Originally Posted by ascii
How much more will it cost to maintain all those solar cells and biogas than just buy some mass produced energy from the local power company? One of these days all these little extra expenses are going to add up and Apple will find themselves unable to compete.
After initial purchase cost, maintenance on solar is near zero. Maintenance on a biogas generator is quite small. These things will reduce Apple's costs over the long term rather than increase it.
In my mind, this is a FAR better use of their cash than a dividend because the savings for the solar system will increase year over year. Most solar systems have a life of around 25 years. Want to guess what Apple's fuel or electricity costs would be in 25 years?
Solar involves a very high initial purchase cost and then near-zero operating costs. For a company which is cash-rich and doesn't have greater needs for the cash, it's a fantastic solution - even aside from the PR benefit.
I only wish that they had put the panels on the roof rather than clearing another 100 acres of forest.
Originally Posted by shadow415
FYI: The claim that the renewables "will provide 9.8 percent of the energy" comes from Greenpeace and is highly suspect. Their calculations assume that every device in the data center will be running at 100% its rated utilization for 100% of the time and there is zero overhead for redundancy.
It's sort of like calculating the annual power usage for your 1.1kW (1100W) toaster like this:
1.1kW * 24h * 365d = 9636 kWh per year
Which ignores the fact that even if you did you your toaster 24h a day, the element is not on that whole time. Thus, actual power consumed is much less.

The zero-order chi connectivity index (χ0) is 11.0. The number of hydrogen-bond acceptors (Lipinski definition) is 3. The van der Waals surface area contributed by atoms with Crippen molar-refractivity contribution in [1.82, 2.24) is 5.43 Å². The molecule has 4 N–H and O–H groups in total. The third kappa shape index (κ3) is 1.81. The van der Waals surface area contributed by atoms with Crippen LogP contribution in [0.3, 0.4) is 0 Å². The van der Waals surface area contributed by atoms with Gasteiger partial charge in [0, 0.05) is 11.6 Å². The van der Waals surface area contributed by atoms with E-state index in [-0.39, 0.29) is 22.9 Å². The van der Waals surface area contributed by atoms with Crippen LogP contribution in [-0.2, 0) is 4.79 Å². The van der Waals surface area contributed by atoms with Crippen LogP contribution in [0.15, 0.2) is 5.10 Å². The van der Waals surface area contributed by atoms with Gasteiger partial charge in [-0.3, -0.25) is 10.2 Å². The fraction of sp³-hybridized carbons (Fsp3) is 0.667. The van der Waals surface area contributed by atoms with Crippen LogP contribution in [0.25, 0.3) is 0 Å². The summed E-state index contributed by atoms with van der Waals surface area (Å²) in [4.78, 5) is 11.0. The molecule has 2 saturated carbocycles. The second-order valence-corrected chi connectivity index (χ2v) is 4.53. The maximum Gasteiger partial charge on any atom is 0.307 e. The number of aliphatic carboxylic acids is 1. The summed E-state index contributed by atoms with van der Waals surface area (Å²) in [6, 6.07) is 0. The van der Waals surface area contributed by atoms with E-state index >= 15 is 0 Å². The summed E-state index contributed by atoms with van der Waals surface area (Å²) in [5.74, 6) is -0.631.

Having been involved in the design and construction of large data centers, actual usage is nowhere near the maximum design rating of 200W psf.
Absolutely. Be very suspicious of what you hear from Greenpeace. With some experience in data centers, it is likely that the solar cells will provide a pretty large percentage of total energy usage. There's not enough public information to know for sure, but based on typical figures for a well designed system, it's large.
A good facility designed to reduce energy usage will use less than 30 kW per square foot (daily average). That would put the total energy usage at roughly 15 MW for this data center, with the peak usage occurring during daylight hours. Now, the solar system has a peak output of 20 MW, but taking into account nights, cloudy days, etc, they probably average only about 30% of that - or 6 MW. So the solar system can probably provide closer to 40% of the total power usage, not 9.8%. And if Apple is using state of the art methods to reduce energy usage, the power usage could be even lower, so solar might providing even more of the total.